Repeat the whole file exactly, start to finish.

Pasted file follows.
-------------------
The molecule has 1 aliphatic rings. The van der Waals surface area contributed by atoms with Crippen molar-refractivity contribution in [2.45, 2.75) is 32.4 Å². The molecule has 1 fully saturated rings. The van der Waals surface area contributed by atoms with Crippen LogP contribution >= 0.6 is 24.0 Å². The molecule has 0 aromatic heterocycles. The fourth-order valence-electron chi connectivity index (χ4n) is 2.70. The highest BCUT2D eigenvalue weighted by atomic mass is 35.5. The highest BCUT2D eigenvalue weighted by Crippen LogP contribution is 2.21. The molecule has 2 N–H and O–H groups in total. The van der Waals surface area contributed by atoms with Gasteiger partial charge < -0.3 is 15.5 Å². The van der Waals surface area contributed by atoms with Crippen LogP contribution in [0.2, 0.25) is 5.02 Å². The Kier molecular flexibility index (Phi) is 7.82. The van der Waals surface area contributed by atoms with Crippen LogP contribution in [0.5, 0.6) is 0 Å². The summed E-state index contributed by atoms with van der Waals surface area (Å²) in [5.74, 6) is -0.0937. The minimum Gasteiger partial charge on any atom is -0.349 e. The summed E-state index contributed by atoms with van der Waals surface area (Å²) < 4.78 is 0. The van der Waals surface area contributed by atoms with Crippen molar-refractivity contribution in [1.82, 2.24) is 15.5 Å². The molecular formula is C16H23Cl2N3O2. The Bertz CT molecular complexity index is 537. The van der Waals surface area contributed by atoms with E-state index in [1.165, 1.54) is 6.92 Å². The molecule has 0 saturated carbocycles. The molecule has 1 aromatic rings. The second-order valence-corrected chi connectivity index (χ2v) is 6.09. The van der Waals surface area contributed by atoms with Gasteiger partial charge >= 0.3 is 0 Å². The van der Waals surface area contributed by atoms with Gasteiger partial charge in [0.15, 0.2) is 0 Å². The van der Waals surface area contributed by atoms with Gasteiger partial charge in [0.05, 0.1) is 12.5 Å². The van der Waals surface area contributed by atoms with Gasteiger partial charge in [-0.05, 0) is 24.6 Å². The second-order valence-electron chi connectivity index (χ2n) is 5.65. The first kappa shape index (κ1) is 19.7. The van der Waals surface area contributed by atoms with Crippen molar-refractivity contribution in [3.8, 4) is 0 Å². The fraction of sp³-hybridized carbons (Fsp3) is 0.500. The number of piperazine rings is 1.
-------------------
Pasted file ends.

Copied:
The molecule has 1 aliphatic rings. The van der Waals surface area contributed by atoms with Crippen molar-refractivity contribution in [2.45, 2.75) is 32.4 Å². The molecule has 1 fully saturated rings. The van der Waals surface area contributed by atoms with Crippen LogP contribution >= 0.6 is 24.0 Å². The molecule has 0 aromatic heterocycles. The fourth-order valence-electron chi connectivity index (χ4n) is 2.70. The highest BCUT2D eigenvalue weighted by atomic mass is 35.5. The highest BCUT2D eigenvalue weighted by Crippen LogP contribution is 2.21. The molecule has 2 N–H and O–H groups in total. The van der Waals surface area contributed by atoms with Gasteiger partial charge < -0.3 is 15.5 Å². The van der Waals surface area contributed by atoms with Crippen LogP contribution in [0.2, 0.25) is 5.02 Å². The Kier molecular flexibility index (Phi) is 7.82. The van der Waals surface area contributed by atoms with Crippen LogP contribution in [0.5, 0.6) is 0 Å². The summed E-state index contributed by atoms with van der Waals surface area (Å²) in [5.74, 6) is -0.0937. The minimum Gasteiger partial charge on any atom is -0.349 e. The summed E-state index contributed by atoms with van der Waals surface area (Å²) < 4.78 is 0. The van der Waals surface area contributed by atoms with Crippen molar-refractivity contribution in [1.82, 2.24) is 15.5 Å². The molecular formula is C16H23Cl2N3O2. The Bertz CT molecular complexity index is 537. The van der Waals surface area contributed by atoms with E-state index in [1.165, 1.54) is 6.92 Å². The molecule has 0 saturated carbocycles. The molecule has 1 aromatic rings. The second-order valence-corrected chi connectivity index (χ2v) is 6.09. The van der Waals surface area contributed by atoms with Gasteiger partial charge >= 0.3 is 0 Å². The van der Waals surface area contributed by atoms with Gasteiger partial charge in [0.15, 0.2) is 0 Å². The van der Waals surface area contributed by atoms with Gasteiger partial charge in [0.05, 0.1) is 12.5 Å². The van der Waals surface area contributed by atoms with Gasteiger partial charge in [-0.05, 0) is 24.6 Å². The second-order valence-electron chi connectivity index (χ2n) is 5.65. The first kappa shape index (κ1) is 19.7. The van der Waals surface area contributed by atoms with Crippen molar-refractivity contribution in [3.8, 4) is 0 Å². The fraction of sp³-hybridized carbons (Fsp3) is 0.500. The number of piperazine rings is 1.